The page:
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Have rods reached a plateau in technology for quite some time?

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Rods have come a long way. However, besides technology that could make rods a little stiffer, better action, more durable, sensitive, or other will there be any drastic improvements in technology in the future? Perhaps nanotechnology could make rods super light weight or something but not sure. 

 

Have rods reached a plateau in technology? 

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Im absolutely certain line, rods and reels for that matter will be drastically different in 20 years. Im not entirely sure what technology will be in play or how itll work out but my current example is in Febuary we are getting our first well reviewed mass produced reel without ball berrings. Copolymer berrings in a casting reel supposedly zero rust corrosion or lubrication needed.

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No not at least from a marketing standpoint.  Every year the last years model is obsolete ;)

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TD-Z reels came out in 1998 and they still compete with and beat out most baitcasters as far as ability to fish light and heavy stuff and anything in between.  30 year old Loomis IMX/GLX MBR models have been out that still are some of the most sensitive rods out there.  You paid top dollar for those items back then...technology has trickled down to keep the cost down for similar products today (as does place of origin) but for the most part, I think the late 1990s/early 2000s has some of the best fishing equipment available from the standpoint of quality matching price paid.  If you buy an Abu, Lew's, BPS, etc. reel today, they are all coming from the same Chinese or Korean factories with specs set by the main branded company.  They are sort of generic in that you pick the frame, add color, bells and whistles, etc. and then call it whatever brand you want.  Not saying they are bad reels, but I doubt you'll find the same quality in a $400 Abu versus a $400 Shimano or Daiwa.

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1 hour ago, Big-Bass said:

TD-Z reels came out in 1998 and they still compete with and beat out most baitcasters as far as ability to fish light and heavy stuff and anything in between.  30 year old Loomis IMX/GLX MBR models have been out that still are some of the most sensitive rods out there.  You paid top dollar for those items back then...technology has trickled down to keep the cost down for similar products today (as does place of origin) but for the most part, I think the late 1990s/early 2000s has some of the best fishing equipment available from the standpoint of quality matching price paid.  If you buy an Abu, Lew's, BPS, etc. reel today, they are all coming from the same Chinese or Korean factories with specs set by the main branded company.  They are sort of generic in that you pick the frame, add color, bells and whistles, etc. and then call it whatever brand you want.  Not saying they are bad reels, but I doubt you'll find the same quality in a $400 Abu versus a $400 Shimano or Daiwa.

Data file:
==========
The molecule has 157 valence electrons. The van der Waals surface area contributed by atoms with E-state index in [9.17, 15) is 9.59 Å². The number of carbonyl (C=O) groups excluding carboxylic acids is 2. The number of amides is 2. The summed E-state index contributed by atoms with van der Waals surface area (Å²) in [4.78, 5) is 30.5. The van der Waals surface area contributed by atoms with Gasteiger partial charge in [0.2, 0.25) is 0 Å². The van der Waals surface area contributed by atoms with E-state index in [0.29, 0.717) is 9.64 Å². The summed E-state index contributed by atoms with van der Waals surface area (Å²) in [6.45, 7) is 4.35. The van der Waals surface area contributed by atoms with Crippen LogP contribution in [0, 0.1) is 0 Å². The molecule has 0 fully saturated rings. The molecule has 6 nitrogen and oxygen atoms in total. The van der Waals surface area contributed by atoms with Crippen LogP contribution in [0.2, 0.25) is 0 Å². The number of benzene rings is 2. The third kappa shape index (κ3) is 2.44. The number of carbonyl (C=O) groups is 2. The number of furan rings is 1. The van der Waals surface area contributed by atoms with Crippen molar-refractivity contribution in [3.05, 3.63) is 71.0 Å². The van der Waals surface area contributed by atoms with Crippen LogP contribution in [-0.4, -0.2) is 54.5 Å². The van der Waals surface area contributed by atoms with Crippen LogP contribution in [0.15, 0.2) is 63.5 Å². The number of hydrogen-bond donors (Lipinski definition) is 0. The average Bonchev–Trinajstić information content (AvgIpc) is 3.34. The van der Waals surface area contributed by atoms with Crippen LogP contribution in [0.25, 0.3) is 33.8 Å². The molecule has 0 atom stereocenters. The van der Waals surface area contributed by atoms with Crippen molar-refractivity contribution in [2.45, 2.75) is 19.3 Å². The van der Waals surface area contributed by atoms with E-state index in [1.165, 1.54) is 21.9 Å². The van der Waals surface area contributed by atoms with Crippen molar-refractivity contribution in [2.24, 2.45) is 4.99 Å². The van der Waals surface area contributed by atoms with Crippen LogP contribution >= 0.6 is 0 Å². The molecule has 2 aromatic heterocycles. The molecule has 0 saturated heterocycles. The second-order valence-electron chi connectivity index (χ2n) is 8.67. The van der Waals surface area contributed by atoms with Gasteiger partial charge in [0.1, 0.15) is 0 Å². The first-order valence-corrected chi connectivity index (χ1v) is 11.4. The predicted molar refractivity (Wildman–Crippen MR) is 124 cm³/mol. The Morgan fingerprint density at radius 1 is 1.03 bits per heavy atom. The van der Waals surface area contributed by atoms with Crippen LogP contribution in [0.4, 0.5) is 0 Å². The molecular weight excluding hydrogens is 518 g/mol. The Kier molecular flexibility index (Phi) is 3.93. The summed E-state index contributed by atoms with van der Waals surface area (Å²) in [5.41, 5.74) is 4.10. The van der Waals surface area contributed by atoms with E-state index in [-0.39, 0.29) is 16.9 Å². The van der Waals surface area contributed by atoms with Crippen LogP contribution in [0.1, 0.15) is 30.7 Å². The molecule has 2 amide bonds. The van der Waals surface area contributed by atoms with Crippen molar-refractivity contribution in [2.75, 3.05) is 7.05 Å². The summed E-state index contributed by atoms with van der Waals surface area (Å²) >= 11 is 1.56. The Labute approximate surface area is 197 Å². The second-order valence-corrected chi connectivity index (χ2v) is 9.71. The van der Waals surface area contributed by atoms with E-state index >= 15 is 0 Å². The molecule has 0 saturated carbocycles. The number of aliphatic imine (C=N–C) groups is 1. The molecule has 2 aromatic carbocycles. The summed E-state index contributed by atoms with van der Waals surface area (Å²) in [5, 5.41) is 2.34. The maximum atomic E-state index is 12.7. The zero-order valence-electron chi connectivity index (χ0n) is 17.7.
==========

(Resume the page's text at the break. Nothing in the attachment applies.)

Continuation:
I think you forgot to mention phluger along with all the other generic reels that come from China and korea or "doyo factory "

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3 hours ago, tcbass said:

Rods have come a long way. However, besides technology that could make rods a little stiffer, better action, more durable, sensitive, or other will there be any drastic improvements in technology in the future? Perhaps nanotechnology could make rods super light weight or something but not sure. 

 

Have rods reached a plateau in technology? 

No way.......technology will keep advancing.....we don't even know what we don't know.......but I like your thoughts on nano technology....

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And one day we will have magic reels with no ball bearings that you have to be careful not to spool out when you cast.

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I always think the same thing about bicycles. I ride some oh-my-god expensive race bikes, and every year I'm like, what can they possibly improve, but they do somehow. Something stiffer, lighter, more responsive, prettier, I dunno. 

 

I don't know about rods, but I think in general a lot of composite materials, such as carbon fiber, graphite, and even to an extent fiberglass, will see a lot of replacement by the up-and-coming graphene composites. 

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I think carbon nanotubes will make a huge diffrence in rods but how long until that's cost effective.

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Design its only limited by the imagination. The driver for light weight high strength materials has been the aerospace industry and that has been dormate for about a decade. Nono technology isn't new, it is to commercial usage. Cost is and always will be a limitation to adopting expensive materials and It's a catch 22, quantity lowers cost. 

The recreational angler has been willing to pay higher prices and that encourages new product development.

Tom